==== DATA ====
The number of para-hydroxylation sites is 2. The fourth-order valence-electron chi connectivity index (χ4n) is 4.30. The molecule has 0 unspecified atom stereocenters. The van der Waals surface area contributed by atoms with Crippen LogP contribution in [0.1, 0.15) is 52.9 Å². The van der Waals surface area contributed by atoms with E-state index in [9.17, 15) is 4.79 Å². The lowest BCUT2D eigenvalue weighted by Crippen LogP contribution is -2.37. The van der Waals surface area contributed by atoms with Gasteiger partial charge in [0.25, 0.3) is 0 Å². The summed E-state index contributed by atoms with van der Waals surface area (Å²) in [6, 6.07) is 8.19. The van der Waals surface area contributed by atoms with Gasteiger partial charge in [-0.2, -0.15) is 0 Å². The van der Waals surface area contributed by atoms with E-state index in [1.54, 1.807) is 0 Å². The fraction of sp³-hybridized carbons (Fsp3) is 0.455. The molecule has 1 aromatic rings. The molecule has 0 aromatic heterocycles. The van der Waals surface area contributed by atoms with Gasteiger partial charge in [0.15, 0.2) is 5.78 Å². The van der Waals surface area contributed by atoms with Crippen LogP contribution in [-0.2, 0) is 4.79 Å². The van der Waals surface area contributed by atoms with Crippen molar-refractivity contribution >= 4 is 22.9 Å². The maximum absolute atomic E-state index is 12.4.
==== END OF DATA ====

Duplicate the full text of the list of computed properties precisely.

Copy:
The number of para-hydroxylation sites is 2. The fourth-order valence-electron chi connectivity index (χ4n) is 4.30. The molecule has 0 unspecified atom stereocenters. The van der Waals surface area contributed by atoms with Crippen LogP contribution in [0.1, 0.15) is 52.9 Å². The van der Waals surface area contributed by atoms with E-state index in [9.17, 15) is 4.79 Å². The lowest BCUT2D eigenvalue weighted by Crippen LogP contribution is -2.37. The van der Waals surface area contributed by atoms with Gasteiger partial charge in [0.25, 0.3) is 0 Å². The summed E-state index contributed by atoms with van der Waals surface area (Å²) in [6, 6.07) is 8.19. The van der Waals surface area contributed by atoms with Gasteiger partial charge in [-0.2, -0.15) is 0 Å². The van der Waals surface area contributed by atoms with E-state index in [1.54, 1.807) is 0 Å². The fraction of sp³-hybridized carbons (Fsp3) is 0.455. The molecule has 1 aromatic rings. The molecule has 0 aromatic heterocycles. The van der Waals surface area contributed by atoms with Gasteiger partial charge in [0.15, 0.2) is 5.78 Å². The van der Waals surface area contributed by atoms with Crippen LogP contribution in [-0.2, 0) is 4.79 Å². The van der Waals surface area contributed by atoms with Crippen molar-refractivity contribution >= 4 is 22.9 Å². The maximum absolute atomic E-state index is 12.4.